FIG. 15 is a graph showing a relationship between the overlapping degree m and the irregularity of the quantity of light amount in a rod lens array in which rod lenses are arranged in two rows.

FIG. 16 is a graph showing a relationship between the overlapping degree m and the brightness in a rod lens array.

DESCRIPTION OF THE PREFERRED EMBODIMENTS

The following is a more detailed description of the embodiments of the present invention.

(First Embodiment)

In this embodiment, as is shown in FIGS. 1 and 2, a plurality of columnar rod lenses 1 with a refractive index distribution in the radial direction are arranged in two rows in a rod lens array 2 for one-to-one imaging with their optical axes la in parallel to each other. This optical imaging system focuses light from a manuscript plane 3 onto an image plane 4, the planes being arranged on the two sides of the rod lens array 2.

As is shown in FIG. 3, the refractive index n of the rod lenses 1 has a distribution in the radial direction. The refractive index distribution is expressed by the following equation (Eq. 6);

n(r)2 =n 0 2•{1−(g•r)2 +h 4•(g•r)4 +h 6•(g•r)6 +h 8•(g•r)8+. . . }  (Eq. 6)

wherein r is a radial distance from an optical axis 1 a of the rod lenses 1, n(r) is the refractive index at the radial distance r from the optical axis 1 a of the rod lens 1, n0 is the refractive index at the optical axis 1 a of the rod lenses 1 (central refractive index), and g, h4, h6 and h8 are coefficients of the refractive index distribution.

To attain erected images as shown in FIG. 4, the ratio Z0/P has to be in the range of 0.5≦Z0/P<1.0, wherein Z0 denotes a length of the rod lenses 1 and P=2 π/g denotes a one-pitch length of the rod lenses 1.

The distance L0 between the edge (lens surface) of the rod lens array 2 and the manuscript plane 3 and the distance L0 between the edge (lens surface) of the rod lens array 2 and the image plane 4 (see FIG. 2) are expressed by the following equation (Eq. 7);

L 0=−{1/(n 0 •g)}•tan (Z 0 π/P) .   (Eq. 7)

It is desirable that R is in a range of 0.05 mm≦R≦0.60 mm, wherein 2 R denotes the distance between the optical axes of neighboring rod lenses 1.

Furthermore, it is desirable that the radius r0 of the effective lens portion of the rod lenses 1, that is, the radius r0 of the portion functioning as a lens, is in a range of 0.50 R≦r0≦1.0 R.

When the neighboring rod lenses 1 are in contact with each other and the radius r0 of the portion functioning as a lens is equal to the radius of the lens, r0 is equal to R. However, due to the assembly process of the rod lens array, rod lenses 1 are arranged somewhat separated from each other, or in order to shade at the periphery portion of the rod lenses 1 having a bad refractive index distribution, the periphery portion of the rod lenses 1 are made to be opaque. In this case, r0 is not equal to R.

When R is less than 0.05 mm, production of the rod lens array 2 becomes difficult from the practical viewpoint (for example, handling becomes extremely difficult). When R is more than 0.60 mm, the entire rod lens array 2 becomes large, it is difficult to downsize the entire optical imaging system.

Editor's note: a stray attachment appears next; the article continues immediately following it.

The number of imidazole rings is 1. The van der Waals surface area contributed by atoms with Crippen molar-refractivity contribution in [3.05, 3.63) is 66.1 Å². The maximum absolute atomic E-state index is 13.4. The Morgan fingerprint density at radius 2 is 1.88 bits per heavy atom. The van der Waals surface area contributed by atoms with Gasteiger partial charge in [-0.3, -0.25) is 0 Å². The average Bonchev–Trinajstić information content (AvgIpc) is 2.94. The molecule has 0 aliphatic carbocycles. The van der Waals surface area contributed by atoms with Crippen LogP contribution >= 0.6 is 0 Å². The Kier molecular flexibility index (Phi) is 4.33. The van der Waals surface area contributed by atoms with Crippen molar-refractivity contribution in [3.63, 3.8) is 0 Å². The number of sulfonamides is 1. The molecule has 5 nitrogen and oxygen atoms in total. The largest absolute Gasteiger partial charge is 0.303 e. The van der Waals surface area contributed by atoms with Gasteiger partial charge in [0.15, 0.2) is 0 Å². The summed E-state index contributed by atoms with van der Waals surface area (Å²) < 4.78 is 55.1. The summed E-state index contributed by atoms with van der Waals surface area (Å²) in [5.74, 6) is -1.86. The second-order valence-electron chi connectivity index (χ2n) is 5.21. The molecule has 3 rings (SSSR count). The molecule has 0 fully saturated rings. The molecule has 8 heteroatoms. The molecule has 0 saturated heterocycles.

Furthermore, when r0 is less than 0.50 R, the brightness of the image is remarkably reduced. Therefore, it is needless to say that the maximum r0 is equal to R.

The brightness of the rod lenses 1 depends on the aperture angle θ=n0•g•r0 (rad), which is an angle indicating the range over which the lenses can accept light. As the aperture angle θ is larger, a brighter image can be obtained.

In order to use the rod lenses 1 for the one-to-one optical imaging system, it is desirable that the aperture angle θ is 0.05 or more. Furthermore, the rod lenses 1 having the aperture angle θ of more than 0.05 are difficult to produce, since the content of the component (for example, Tl2O, Li2O, etc. for glass lens) for forming the refractive index distribution is limited. Therefore, it is desirable that the aperture angle θ=n0•g•r0 is in the range of 0.05≦n0•g•r0≦0.50.

It is desirable that the refractive index n0 at the optical axis 1 a of the rod lenses 1 (central refractive index) is large because the aperture angle θ is increased when the refractive index n0 is larger. For example, in the case of a glass lens, a large amount of univalent cationic components is contained, the realizable value of n0 is in the range of 1.4≦n0≦1.8.

In an optical imaging system provided with such a rod lens array 2, a compound image is formed by a plurality of rod lenses 1 on the image plane 4, as is shown in FIG. 5, so that it is convenient to introduce a dimensionless factor describing the amount of overlap, that is, the so-called “overlapping degree”. This overlapping degree m is expressed by the following equation (Eq. 8):

m=X0/2R   (Eq. 8)

wherein X0 is the image radius (field of view) that a single rod lens 1 projects onto the image plane 4 and is defined as X0=−r0/cos (Z0 π/P).

FIG. 6 shows the relationship between the overlapping degree m and the irregularity of the quantity of light when the overlapping degree m is varied in the range of 0.90 to 1.20.

The irregularity of the quantity of light when a dislocation between a sensor and an optical axis of an entire rod lens array 2 occurs can be calculated by the use of the following equation (Eq. 9) representing the distribution of the quantity of light in the image radius (field of view) X0:

E(X)=E 0•{1−(X/X 0)2}0.5   (Eq. 9)

wherein E0 denotes a quantity of light on the optical axis, X denotes a distance from the optical axis, and E(X) denotes a quantity of light when the distance from the optical axis is X.